Reviewed By: Philip Matyszak
The ancient Romans were brutes. They wantonly invaded a succession of gentle, tree-hugging native peoples and set up a harsh, exploitative empire that did nothing for its unfortunate subjects but expose them to rampant corruption and prohibitively high taxation, and all the while a predatory army and swarms of bandits pillaged what was left.
The above paragraph is something of a parody of the way that modern revisionist historians portray the Roman empire. Nevertheless there can be little doubt that views of ancient Rome have recently changed. Perhaps from revulsion at the more unsavoury practices of modern colonial empires, there is a modern trend to portray Rome as uniquely savage, violent and a force for bad in the ancient world.
Pax Romana is a rather gentle but comprehensive refutation of this view - or at least a solid thesis by the author that 'the pendulum has swung too far'. In this book author and scholar Adrian Goldsworthy looks at Rome and its empire in a series of detailed studies - from conquest, to administration and frontier defences - and asks 'Did the Pax Romana really exist?' And if it did, was it beneficial for the people who lived under it?
At the start of the book, one is entitled to have doubts. The Romans were not gentle conquerors. As we read of Caesar in Gaul, the callousness and at times downright barbaric behaviour of the Romans is impossible to ignore. However, as Goldsworthy points out, not everyone suffered in the same way. Some leaders sided with the Romans from the outset and were gently and willingly romanized. What this section shows very well is that the Romans were always but one of the players in a highly complex game of regional politics in which a multiplicity of factors influenced the protagonists.
Another point which the author makes repeatedly is that we should not make the mistake of judging the Romans by one standard - that of 21st century Europe - and everyone else in the ancient world by another. The Romans were people of their time, and those were not gentle times. The Germans were every bit as warlike as the Romans, and aggressively expansionist too. Those gentle Britons did not live in hill forts because they enjoyed the view, and for a 'peaceful' people they were remarkably skilful and practised when it came to fighting off Caesar's legions.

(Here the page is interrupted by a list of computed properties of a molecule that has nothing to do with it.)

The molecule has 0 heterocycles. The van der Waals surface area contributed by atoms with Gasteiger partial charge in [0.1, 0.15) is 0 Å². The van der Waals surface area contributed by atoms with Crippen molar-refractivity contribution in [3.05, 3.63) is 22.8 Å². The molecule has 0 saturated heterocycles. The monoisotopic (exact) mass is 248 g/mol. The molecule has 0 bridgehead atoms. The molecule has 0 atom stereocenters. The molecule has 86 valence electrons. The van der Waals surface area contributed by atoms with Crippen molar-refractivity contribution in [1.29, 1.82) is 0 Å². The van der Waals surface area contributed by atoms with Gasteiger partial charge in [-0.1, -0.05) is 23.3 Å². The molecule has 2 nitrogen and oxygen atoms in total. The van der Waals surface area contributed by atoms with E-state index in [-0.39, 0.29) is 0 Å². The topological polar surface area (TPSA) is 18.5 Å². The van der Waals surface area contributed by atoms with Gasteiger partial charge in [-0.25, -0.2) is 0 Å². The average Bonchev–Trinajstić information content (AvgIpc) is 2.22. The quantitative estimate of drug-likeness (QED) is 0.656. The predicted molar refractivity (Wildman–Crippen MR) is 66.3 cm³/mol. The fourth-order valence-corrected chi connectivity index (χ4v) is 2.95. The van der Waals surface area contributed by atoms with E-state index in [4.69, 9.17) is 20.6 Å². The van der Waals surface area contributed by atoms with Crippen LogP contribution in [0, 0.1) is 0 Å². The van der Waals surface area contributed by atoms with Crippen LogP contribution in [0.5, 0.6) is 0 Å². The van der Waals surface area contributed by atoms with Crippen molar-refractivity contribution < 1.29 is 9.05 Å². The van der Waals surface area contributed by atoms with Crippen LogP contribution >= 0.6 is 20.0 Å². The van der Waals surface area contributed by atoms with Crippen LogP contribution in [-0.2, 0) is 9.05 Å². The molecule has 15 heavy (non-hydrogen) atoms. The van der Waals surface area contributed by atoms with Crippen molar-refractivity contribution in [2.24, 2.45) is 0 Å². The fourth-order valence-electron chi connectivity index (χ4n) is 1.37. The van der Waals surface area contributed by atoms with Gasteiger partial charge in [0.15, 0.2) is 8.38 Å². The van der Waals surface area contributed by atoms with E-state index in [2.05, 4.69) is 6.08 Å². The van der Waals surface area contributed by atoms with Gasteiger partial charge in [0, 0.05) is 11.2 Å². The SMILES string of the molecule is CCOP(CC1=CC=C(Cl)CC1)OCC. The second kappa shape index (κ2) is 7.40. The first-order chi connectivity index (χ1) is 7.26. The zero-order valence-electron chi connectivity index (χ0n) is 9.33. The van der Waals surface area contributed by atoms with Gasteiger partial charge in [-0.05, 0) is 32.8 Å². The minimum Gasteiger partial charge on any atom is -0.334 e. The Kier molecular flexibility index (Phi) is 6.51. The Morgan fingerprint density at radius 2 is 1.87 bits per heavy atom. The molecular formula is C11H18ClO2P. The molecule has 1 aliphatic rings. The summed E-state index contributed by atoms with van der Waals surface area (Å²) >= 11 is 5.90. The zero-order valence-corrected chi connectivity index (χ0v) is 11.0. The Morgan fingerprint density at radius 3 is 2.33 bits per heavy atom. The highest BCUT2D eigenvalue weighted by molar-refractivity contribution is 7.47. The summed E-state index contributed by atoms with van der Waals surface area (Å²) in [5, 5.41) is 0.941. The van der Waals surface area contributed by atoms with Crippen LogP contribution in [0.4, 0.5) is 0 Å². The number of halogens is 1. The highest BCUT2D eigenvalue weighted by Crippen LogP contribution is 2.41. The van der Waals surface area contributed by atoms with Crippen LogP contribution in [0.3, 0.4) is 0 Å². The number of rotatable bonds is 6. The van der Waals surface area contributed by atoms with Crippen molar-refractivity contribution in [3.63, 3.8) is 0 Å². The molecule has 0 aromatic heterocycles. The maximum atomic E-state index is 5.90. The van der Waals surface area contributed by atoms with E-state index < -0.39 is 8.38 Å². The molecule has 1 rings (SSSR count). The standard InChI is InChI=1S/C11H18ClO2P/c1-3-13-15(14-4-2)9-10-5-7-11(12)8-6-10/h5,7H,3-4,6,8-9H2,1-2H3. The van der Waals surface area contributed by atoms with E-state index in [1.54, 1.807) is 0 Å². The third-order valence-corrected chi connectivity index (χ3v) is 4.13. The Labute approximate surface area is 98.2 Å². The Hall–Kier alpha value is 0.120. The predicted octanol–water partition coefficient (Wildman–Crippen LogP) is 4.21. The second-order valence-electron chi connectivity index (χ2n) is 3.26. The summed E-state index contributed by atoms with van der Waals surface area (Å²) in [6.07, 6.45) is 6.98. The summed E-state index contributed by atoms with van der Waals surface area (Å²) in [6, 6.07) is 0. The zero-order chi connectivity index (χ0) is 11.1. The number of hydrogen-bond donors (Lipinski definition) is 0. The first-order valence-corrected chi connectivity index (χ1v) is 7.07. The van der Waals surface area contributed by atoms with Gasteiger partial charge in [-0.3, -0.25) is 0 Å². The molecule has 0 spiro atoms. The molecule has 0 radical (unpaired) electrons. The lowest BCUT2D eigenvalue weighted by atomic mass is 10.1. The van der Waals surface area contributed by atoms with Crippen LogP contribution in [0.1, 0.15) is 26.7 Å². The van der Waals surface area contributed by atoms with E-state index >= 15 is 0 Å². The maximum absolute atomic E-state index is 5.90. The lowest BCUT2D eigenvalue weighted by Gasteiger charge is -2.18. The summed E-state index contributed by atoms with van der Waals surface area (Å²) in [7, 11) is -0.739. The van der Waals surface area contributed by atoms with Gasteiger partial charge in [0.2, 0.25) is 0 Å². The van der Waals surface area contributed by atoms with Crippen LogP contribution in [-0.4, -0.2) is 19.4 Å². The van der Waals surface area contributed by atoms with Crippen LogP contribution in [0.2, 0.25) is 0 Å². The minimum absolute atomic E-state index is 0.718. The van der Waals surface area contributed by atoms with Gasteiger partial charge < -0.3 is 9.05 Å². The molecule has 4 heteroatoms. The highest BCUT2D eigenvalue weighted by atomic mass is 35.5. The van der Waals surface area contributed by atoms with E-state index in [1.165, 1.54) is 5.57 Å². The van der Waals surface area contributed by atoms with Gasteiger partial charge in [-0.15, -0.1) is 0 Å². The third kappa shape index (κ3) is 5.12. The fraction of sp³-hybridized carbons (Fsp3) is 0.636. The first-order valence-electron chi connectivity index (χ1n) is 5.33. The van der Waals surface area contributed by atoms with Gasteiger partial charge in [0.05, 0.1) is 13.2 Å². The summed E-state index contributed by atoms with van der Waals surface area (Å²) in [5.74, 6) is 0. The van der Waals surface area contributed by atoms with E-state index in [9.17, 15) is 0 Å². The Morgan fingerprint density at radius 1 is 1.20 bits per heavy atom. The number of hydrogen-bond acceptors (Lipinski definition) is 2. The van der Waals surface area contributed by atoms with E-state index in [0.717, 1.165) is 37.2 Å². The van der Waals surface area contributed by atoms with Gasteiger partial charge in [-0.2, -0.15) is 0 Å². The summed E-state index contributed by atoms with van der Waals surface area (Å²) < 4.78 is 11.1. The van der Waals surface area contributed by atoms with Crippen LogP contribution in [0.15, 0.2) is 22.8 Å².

As Goldsworthy remarks, the Romans saw nothing wrong with having an empire. They were very proud of it, and they were unequivocal that this empire was for the benefit of the Romans. Yet no other people before or since were so ready to share being Roman with 'subject peoples', to make once-foreign cities imperial capitals (as Rome ceased to be one), and to serve under emperors whose ancestors had been conquered by those Romans.
The section on the Roman frontier is especially revealing in this context. We see the frontiers not as a simple set of fortifications, but as part of a complex and interwoven web of political, economic and military interactions. There is, as Goldsworthy remarks, a certain irony that the frontiers were so effective that some modern critics deem that they were unnecessary.
By the end of this book - and it is not a short read - one has a clear idea of how Rome's empire worked. There is no attempt to whitewash Rome into a benevolent and altruistic overlord. But the Romans were above all pragmatists. They had worked out that peaceful provinces were easier to govern, that contented subjects needed fewer soldiers to control them, and prosperous provinces paid more taxes. So the Pax Romana strove for peace, content and prosperity, and succeeded to a remarkable degree. Not because of modern notions of morality, not out of philanthropy, but because it was the most efficient way to run an empire.
About the Author
Adrian Goldsworthy was born in 1969. He was educated up to the age of sixteen at Westbourne House Preparatory School and Westbourne Boys College in Penarth, South Wales. He attended the Sixth Form at Stanwell Comprehensive School for his A-Levels. From there he went to St John's College, Oxford University and took a First in Ancient and Modern History. Remaining at St John's, he was awarded a D.Phil. in Literae Humaniores (Ancient History) in 1994. The topic of his thesis was 'The Roman Army as a fighting force, 100 BC-AD 200'. A modified version of this was subsequently published in the Oxford Monographs series under the title of The Roman Army at War, 100 BC - AD 200 (1996). This remains in print and is one of the best selling works in the series.
About the Reviewer
Philip Matyszak is a British non-fiction author, primarily of historical works relating to the ancient world. Matyszak has a doctorate in Roman history from St John's College, Oxford. In addition to being a professional author, he also teaches ancient history for Madingley Hall Institute of Continuing Education, Cambridge University.